An evening of exchanging dilemmas surrounding sustainability
Why does it turn out to be so complicated to solve sustainability issues if everyone ‘knows’ about these problems? This was the central question in a masterclass on Sustainability for alumni provided by Leiden scientists active in public administration and environmental sciences.
The Masterclass emphasizes both the technical as well as the public administration point of view to clarify the contrasts between these approaches. This way, the scientists illustrated the importance of speaking each other’s language and of combining multiple perspectives. Also the lively discussion with the 130 alumni in the audience (and on Twitter #alumniMasterclass) underlined the critical importance of understanding the multiple points of view, which is central to the new MSc Governance of Sustainability of Leiden University.
Maarten Schrama of the Institute of Environmental Sciences (CML) kicked off by showing that it is already known for 50 years that the widespread manure applications cause major problems to water quality and soil biodiversity. He also made clear that technological solutions do exist. Is the fear of giving up the agricultural export position of the Netherlands the reason we don’t incorporate these solutions? Gerard Breeman of public administration answered this question by explaining the tension between vertical gouvernance and regulation versus horizontal facilitation to create awareness and support. The following discussion with the audience explicitly confirmed this tension.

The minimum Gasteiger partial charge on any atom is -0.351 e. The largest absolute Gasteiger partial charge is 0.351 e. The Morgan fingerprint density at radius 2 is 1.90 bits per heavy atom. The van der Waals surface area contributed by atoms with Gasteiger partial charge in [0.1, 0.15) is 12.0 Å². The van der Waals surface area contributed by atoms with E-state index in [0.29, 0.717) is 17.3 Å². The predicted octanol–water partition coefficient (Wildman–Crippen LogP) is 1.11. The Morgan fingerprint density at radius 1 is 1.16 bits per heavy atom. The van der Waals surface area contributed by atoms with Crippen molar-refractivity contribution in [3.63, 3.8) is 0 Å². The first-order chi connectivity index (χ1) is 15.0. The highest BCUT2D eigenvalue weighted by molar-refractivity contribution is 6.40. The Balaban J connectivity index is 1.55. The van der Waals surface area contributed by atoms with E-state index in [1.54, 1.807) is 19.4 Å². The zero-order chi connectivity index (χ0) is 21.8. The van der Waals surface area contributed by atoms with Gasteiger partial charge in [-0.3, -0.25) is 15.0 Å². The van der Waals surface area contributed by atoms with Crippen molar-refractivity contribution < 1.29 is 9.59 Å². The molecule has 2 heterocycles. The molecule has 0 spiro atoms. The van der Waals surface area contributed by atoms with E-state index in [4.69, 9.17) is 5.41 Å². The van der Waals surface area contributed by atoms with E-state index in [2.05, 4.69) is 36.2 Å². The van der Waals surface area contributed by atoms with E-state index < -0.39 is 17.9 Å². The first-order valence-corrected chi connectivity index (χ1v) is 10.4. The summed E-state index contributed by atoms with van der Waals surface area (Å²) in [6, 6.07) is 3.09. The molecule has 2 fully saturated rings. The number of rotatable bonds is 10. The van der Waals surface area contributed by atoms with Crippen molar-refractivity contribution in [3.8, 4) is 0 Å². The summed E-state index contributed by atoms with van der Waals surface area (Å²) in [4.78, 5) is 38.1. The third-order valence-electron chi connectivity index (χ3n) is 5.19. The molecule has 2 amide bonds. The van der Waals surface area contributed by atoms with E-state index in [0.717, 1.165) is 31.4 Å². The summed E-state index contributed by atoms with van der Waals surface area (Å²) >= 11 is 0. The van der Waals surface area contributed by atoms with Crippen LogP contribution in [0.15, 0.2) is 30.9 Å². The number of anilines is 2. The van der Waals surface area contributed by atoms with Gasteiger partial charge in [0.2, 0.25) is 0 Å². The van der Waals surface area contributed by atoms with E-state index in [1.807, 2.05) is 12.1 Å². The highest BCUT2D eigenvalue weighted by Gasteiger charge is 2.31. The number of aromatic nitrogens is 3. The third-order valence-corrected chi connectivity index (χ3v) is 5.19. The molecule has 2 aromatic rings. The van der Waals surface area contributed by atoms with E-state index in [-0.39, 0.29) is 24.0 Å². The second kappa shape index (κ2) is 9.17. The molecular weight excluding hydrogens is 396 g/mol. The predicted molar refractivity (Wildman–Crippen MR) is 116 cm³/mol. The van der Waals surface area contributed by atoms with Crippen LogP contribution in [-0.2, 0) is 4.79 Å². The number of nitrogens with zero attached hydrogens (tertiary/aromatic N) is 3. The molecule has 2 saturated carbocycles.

Next, Peter van Bodegom of the CML indicated how, thanks to big data, we may increasingly precise calculate the influence of measures to promote green growth within cities. By combining the impacts of measures on a multitude of variables we are able to very accurately –even up to the level of individual households!- determine how cities councils can comply to their own sustainability goals. Shivant Jhagroe of public administration explained how insights in the various perspectives are essential for an appropriate assessment of the measures. For instance, how do we avoid that hyper-efficient technological measures lead to increasing inequalities in society? Which frames (like green growth) can we use for these assessments? Only if we truly understand the various perspectives, combinations of perspectives can be made to steer in this complex practice.
Communication is key
In the following discussion with the audience the importance of appropriate communication was underlined: To achieve effective solutions for sustainability, we need to speak each other’s language. This does not only apply to the scientific disciplines, but also to communication between scientists and societal stakeholders. Through such transdisciplinary skills, integral solutions can be implemented to attain substantial sustainable changes. However, only few people own all these various skills. A conclusion that was reinforced during the discussions over some drinks. Luckily, educating such people is exactly the aim of the MSc Governance of Sustainability of Leiden University.